• The Safari Project secretariat at Moi International Stadium, Kasarani has been working round the clock to beat key deadlines set by the world governing body, FIA, in regards to organisation.
• Regulations will follow the Rally Guide which was released some few weeks ago detailing key facets of the iconic event.
Despite postponement and cancellation of majority of events on the FIA World Rally Championship (WRC) calendar due to COVID-19, preparations for Safari Rally Kenya are ongoing.
A statement from the WRC Promoter Managing Director Oliver Ciesla said FIA is still monitoring the prevailing health situation and will advise accordingly when the global season will resume.
Safari Rally slated for July 16-19 is the next round on the world series after the rest of the first half events were put off.
“FIA and the WRC Promoter remain focused on the need to keep professional and private customer, team drivers and sponsors engaged and viable in regard to concerns for when the season can resume."
"Our goal is to continue to monitor the situation as best as we can, exploring the situation around the pandemic and government restrictions. No decision on event dates will be made before updates on respective emergency status are available. We remain committed to continuing with as many rallies as possible,” Ciesla’s statement read.
The Safari Project secretariat at Moi International Stadium, Kasarani has been working round the clock to beat key deadlines set by the world governing body, FIA, in regards to organisation.
Event Clerk of the Course Gurvir Barbra said Supplementary Regulations (SRs) for the 2020 WRC Safari edition will be published on May 16.
There has been quite a lot happening in terms of administrative work.
Recently, WRC Safari Rally CEO Phineas Kimathi presented the 2020 Safari route course to manufacturers in Europe as is the precedence with FIA requirements.
Regulations will follow the Rally Guide which was released some few weeks ago detailing key facets of the iconic event.
“Regulations on May 16 will be published 18 years since the previous WRC Safari Rally version were released,” said Gurvir.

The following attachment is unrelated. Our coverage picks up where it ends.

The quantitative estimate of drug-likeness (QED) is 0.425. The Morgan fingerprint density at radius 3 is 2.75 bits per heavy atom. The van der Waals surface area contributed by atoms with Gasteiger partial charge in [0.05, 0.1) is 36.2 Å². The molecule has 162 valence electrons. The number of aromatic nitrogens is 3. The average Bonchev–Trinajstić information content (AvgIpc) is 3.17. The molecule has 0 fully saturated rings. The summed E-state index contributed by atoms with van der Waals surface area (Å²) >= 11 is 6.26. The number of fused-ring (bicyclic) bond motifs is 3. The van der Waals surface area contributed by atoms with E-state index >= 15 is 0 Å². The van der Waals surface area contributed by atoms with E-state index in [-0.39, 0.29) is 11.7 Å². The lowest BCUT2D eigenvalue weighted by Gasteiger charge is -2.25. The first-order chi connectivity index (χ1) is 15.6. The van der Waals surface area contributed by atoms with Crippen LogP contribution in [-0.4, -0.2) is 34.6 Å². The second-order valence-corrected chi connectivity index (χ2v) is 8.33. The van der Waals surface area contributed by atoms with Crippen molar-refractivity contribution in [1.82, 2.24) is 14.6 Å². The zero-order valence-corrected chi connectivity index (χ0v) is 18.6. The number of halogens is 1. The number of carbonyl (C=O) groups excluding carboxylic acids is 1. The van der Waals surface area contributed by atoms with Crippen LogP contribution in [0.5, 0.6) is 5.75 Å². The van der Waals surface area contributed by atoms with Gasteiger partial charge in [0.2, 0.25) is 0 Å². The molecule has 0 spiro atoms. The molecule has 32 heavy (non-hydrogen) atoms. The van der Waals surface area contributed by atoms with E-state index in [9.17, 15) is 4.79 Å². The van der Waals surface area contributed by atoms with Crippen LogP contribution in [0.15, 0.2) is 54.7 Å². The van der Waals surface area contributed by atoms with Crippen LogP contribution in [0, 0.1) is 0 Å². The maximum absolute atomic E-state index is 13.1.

Last month, the Ministry of Sports, Culture and Heritage clarified that the forthcoming WRC Safari Rally hadn’t been postponed as earlier reported in a local daily.
The Ministry, through its Twitter handle, revealed that there has been ongoing consultations between Cabinet Secretary Amina Mohamed, Principal Secretary Joe Okudo, the Kimathi, President of the FIA Jean Todt and the WRC Promoter Ciesla regarding the status of the event following the COVID-19 outbreak.
The Tweet said: “Those discussions are still ongoing and no decisions have been made yet. The leadership of the Ministry, the WRC Safari Rally Organising Team, our partners at the FIA and the WRC Promoter will continue to engage as the current global pandemic unfolds.”
Argentina, Portugal and Sardinia (Italy) have been affected while Round Three in Mexico was cut short due to travel restrictions occasioned by the virus.
Rally Argentina was postponed and going by the South American country’s government restrictions, any rescheduled date won’t be possible until the last quarter of 2020. Rallye de Portugal was cancelled while Sardegna was postponed.
For Safari Rally, which will be followed by Finland, planning continues though the Kenyan government has banned all passenger flights ostensibly to bar entry to people from countries affected by the pandemic.
The Safari is to count towards the fifth round of the KCB Kenya National Rally Championship (KNRC) which has only run two rounds — Guru Nanak and Nyahururu.
It is also to count towards the fifth round of the FIA African Rally Championship which has run one event in Ivory Coast (Bandama Rallye) and had York Rally of SA and Rwanda Mountain Gorilla Rally called off.
The Safari is programmed to mark the beginning of the second half of the 2020 campaign following what was to be a mid-season break.
The Safari, which means journey in the Swahili language, was regarded as one of motorsport’s most prestigious and celebrated events of its time, before departing the championship in 2002.
It was famed for being by far the WRC’s toughest round. Rocky and rutted open-road gravel tracks, unpredictable weather which could transform dry and dusty trails into glutinous mudbaths in minutes and a route three times longer than other rallies created hazards unmatched elsewhere – but also ensured a Safari win was one of motorsport’s most coveted prizes for manufacturers.
The event is organised by the WRC Safari Rally Project, a joint venture between the Kenyan Government Sports Ministry and the Kenya Motor Sports Federation, has evolved to fit the modern-day WRC. But its character remains with challenging closed dirt roads, stunning picture-postcard scenery and exotic African wildlife.